TODAY'S PAPER
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Duke Castiglione used to play catch with the old guy who

was his father's partner, a fascinating fellow who regaled him with ancient

tales and could throw harder than a 60-something should.

"He taught me a lot about World War II," Castiglione said more than a

quarter-century later. "A lot more than I ever learned in school."

Duke, then 9, eventually learned something else.

"I didn't know Bob was one of the greatest pitchers of all time," he said.

That's Bob as in Feller, who broadcast Indians games alongside Duke's dad,

Joe Castiglione, in the early 1980s.

Nice perk for a young fan and player. But that was only the start, and an

education that indirectly led to his current life as Ch. 5's lead sportscaster.

By age 10, Duke was working in the visiting locker room at Fenway Park,

where Joe was beginning a run on the Red Sox broadcast team that is in its 25th

season.

The gig provided a trove of stories, from serving Billy Martin his postgame

meal of Salisbury steak and rice to getting thrown in a hamper by George Bell

to watching Tom Seaver change shirts after every inning on a hot night.

"Being around it, you see these guys have problems just like anybody else

in the world," said Duke, 35. "Some are real nice guys. Some aren't so nice."

For example ... "Ted was very nice to me." Ted? That would be Ted Williams.

"It's like being a ballplayer's kid," Joe said. "You're comfortable in the

environment and you are not awestruck.

"I was awestruck when I started out. It took me a long time to work up the

nerve to ask Ted Williams for an interview when he was managing the Senators."

Naturally, Duke grew up a Red Sox fan, which makes for a peculiar dynamic

when the team faces the marquee franchise in his adopted town, as it will over

the holiday weekend.

But not as weird as for his father, who grew up in Connecticut as ... a

Yankees fan.

"I always wanted to work in New York," Joe said. "Mel Allen and Mickey

Mantle were my heroes ... I loved the Yankees, everything about them."

Joe obviously is in no position to root for the Yankees these days. He

forever will be associated with the Bosox, most famously as narrator of the

historic moment when they won the 2004 World Series.

"Oh-four was a miracle, and about ending curses and winning one for your

deceased relatives and all the tears and passions and emotion," Joe said.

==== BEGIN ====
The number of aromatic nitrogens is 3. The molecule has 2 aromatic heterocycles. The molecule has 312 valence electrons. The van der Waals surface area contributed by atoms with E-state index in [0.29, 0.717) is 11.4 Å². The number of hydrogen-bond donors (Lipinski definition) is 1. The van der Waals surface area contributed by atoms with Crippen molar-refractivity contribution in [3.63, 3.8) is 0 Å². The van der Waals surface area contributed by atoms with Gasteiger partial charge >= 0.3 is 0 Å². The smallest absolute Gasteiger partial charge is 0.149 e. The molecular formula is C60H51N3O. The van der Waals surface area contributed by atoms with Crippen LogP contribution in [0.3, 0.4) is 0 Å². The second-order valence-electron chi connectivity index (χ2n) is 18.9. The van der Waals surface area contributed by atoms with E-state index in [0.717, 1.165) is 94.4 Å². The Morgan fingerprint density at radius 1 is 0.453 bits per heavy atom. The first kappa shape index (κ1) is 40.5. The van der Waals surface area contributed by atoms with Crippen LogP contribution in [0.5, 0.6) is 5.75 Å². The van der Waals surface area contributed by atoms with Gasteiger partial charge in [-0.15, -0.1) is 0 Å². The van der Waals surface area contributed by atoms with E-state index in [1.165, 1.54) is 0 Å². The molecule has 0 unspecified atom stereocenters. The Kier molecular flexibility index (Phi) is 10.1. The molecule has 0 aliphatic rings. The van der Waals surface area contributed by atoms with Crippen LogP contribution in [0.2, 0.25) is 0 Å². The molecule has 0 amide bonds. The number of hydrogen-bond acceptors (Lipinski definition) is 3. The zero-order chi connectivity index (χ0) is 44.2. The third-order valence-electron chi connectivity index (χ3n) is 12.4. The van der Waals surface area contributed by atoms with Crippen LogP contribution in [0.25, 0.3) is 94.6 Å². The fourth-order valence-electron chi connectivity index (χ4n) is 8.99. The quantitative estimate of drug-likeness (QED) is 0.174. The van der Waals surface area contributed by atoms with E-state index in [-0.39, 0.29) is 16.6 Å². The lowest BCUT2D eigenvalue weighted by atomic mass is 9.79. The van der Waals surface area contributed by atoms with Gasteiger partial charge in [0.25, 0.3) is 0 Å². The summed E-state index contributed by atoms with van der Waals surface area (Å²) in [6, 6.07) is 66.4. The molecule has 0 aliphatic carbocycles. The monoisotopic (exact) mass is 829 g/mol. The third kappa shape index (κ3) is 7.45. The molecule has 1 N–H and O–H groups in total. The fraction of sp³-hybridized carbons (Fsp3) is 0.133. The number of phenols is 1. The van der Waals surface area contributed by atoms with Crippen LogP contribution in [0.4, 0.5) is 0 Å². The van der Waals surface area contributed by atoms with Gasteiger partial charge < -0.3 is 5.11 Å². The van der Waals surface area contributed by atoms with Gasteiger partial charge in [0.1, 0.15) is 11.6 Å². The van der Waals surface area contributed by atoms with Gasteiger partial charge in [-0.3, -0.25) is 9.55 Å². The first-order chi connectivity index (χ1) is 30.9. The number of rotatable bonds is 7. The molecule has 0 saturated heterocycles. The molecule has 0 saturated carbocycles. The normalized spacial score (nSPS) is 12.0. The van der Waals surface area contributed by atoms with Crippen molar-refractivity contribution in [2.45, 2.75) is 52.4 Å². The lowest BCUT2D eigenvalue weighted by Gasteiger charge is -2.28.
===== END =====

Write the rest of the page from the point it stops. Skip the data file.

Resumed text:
"Oh-seven was about being the best team in baseball."

Spoken like a pillar of Red Sox Nation.

Joe, 61, still loves Yankee Stadium despite "probably the most

uncomfortable broadcast booth" in the league. But he dreads those "grinders"

the teams usually play.

"They last so long, they might as well start every count at 3-and-2," he

said.

Before he turned to TV, Duke was a good catcher who played at Stonehill

College in Easton, Mass., and had a powerful arm. It didn't hurt that he worked

with Red Sox catcher Tony Pe�a in the early '90s.

But soon enough, he turned to the family business.

"Obviously, he had some doors open because of the genes, but you still have

to earn your keep," Joe said. "It's like a ballplayer who might be scouted

because your father was a player."

Duke's real name is Joe. But the family didn't want to call him Junior.

Said his father: "'Duke' sounded like a ballplayer."

PSLs cause a stir

No New York-area team has a season ticket base as entrenched as that of the

Giants, which makes the team's decision to use personal seat licenses to help

fund its new stadium particularly emotional.

PSLs always - and understandably - anger fans, but what makes the Giants'

situation unusual is that many multi-decade ticket-holders have excellent seats

based on seniority, seats that until now have been priced below market value.

Those locations' PSL and ticket prices are going to be beyond the means of

many fans who currently occupy them, and will cause tectonic shifts in the

seating chart in the transition to a new building.

When the dust settles, the crowds likely will be richer and younger, and

perhaps more energetic.

But pieces of the franchise's institutional memory can't help but be lost

in translation.

New York Sports